Fixing the unused-data problem with a hybrid cloud approach

Feb. 24, 2021
"The beneficiary of this work is the manufacturers."

IBM and Siemens this week announced a collaboration that aims to enhance the use and value of real-time operational data. Read about it here. 

We wanted to learn more, so we connected with Manish Chawla, IBM’s industry general manager for energy, resources and manufacturing. Take a look...

Smart Industry: Why does most data go unanalyzed? What’s the fix to this problem? 

Manish: According to a recent Forrester report, on average, between 60% and 73% of all data within an enterprise goes unused for analytics. Quite often the reason is because where the data is processed does not align with where it is most valuable.

For example, in the manufacturing sector, we find that most data generated is of the most value where it originated. However, with cloud-based architecture, that data has to travel up and back from the cloud, limiting the value it can provide. 

The solution to this an open, hybrid cloud architecture, which provides manufacturers with more flexibility to deploy and run digital technologies closer to where the data is generated. 

Smart Industry: What value are we talking about as a result of this cloud initiative? Who is positioned to most benefit from this?

Manish: The beneficiary of this work is the manufacturers. Our collaboration is focused on MindSphere, Siemens’ industrial IoT solution that connects with assets across the shop floor to surface data, analytics and insights tied to manufacturing operations. This collaboration brings together Siemens’ OT expertise with IBM and Red Hat’s IT expertise to give manufacturers flexibility in where and how they process their data, as well as reducing complexity. 

In some use cases, based on local regulation, competitive risk or data sensitivity, putting data in a public cloud environment is simply not possible; a private cloud is needed. Another operation for the same company may leverage a public cloud architecture. The benefit of this collaboration is that all facilities could still run the same applications, with common data governance and a set of principles.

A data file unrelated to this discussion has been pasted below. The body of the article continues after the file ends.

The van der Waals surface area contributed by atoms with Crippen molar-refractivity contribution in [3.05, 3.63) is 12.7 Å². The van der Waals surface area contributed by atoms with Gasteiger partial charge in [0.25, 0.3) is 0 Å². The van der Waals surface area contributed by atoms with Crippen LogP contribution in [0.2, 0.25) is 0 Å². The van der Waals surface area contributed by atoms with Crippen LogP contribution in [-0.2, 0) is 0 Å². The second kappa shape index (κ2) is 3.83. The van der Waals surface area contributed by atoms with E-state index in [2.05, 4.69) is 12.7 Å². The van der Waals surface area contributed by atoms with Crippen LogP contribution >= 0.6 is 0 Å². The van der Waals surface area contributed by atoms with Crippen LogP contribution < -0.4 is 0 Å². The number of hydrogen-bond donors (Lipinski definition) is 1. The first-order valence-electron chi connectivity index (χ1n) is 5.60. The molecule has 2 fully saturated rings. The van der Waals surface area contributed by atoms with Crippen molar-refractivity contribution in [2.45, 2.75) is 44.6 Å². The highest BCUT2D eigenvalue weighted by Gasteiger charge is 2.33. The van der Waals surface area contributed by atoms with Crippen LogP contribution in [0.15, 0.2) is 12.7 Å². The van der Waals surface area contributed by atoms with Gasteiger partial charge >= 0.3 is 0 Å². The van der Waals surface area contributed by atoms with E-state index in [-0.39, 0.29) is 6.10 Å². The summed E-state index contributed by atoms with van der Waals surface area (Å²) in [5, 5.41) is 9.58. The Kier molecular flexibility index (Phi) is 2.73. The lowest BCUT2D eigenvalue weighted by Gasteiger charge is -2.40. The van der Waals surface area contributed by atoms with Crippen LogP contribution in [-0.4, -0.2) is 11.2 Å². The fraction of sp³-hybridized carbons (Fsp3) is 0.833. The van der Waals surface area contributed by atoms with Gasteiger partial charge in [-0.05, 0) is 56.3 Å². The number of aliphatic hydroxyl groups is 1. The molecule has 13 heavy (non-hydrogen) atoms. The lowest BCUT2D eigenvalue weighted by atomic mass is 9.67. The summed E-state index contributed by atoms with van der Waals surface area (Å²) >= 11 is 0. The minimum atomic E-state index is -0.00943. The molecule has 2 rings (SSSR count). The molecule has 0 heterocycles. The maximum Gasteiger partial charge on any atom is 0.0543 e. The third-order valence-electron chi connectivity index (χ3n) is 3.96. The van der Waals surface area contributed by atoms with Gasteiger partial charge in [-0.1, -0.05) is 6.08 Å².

Another use case is making production quality checks using AI, and then making corrections in real time as the production process is being executed. This is best done when the Industrial IoT platform is operating at the edge rather than in the cloud. 

And, there are other companies concerned about data protection and cybersecurity; they avoid sending their data to a public cloud. We’ve seen a rising volume of threats and attacks on manufacturers. In fact, according to IBM’s latest X-Force Threat Intelligence Index, the manufacturing and energy industries were the most attacked industries in 2020, second only to the finance and insurance sector. Contributing to this was attackers taking advantage of the nearly 50% increase in vulnerabilities in industrial control systems (ICS), which manufacturing and energy both strongly depend on. 

Smart Industry: What is unique about this hybrid cloud approach?

Manish: So much of the process of digitization to-date has been one-dimensional: a push to the cloud. However, hybrid cloud is the future as it delivers flexibility and choice. 

Instead of only one way to deploy and run software, hybrid cloud gives the freedom of choice: autonomy, speed and control over shopfloor data processed at the edge, as well as seamless connection to the enterprise—“shop floor to top floor.” And because this is built on Red Hat OpenShift, you can deploy once and run anywhere. This can equate to significant time and cost savings for manufacturers that enables them to focus more on their operations and results.

Smart Industry: Define what you mean by “IoT as a Service”?

Manish: IoT describes the network of physical objects—things—that are embedded with sensors, software, and other technologies for the purpose of connecting and exchanging data with other devices and systems over the internet.  

IoT-as-a-Service describes how smart devices or even sensors on a factory floor are connected and offered as a package that delivers data, AI and insights to manufacturers.

Smart Industry: What most excites you about this initiative?

Manish: Before the pandemic, most of the investments in digital transformation were still in a largely experimental phase. Digital tools and software were more of an extension rather than a part of critical operations. The pandemic required companies to consider that everything from the supply chain, operations to worker safety be reimagined using technology. Open technologies unite and streamline these various functions to allow manufacturers to deploy them in ways that best enhance their efficiencies, keep workers safe and reduce complexity.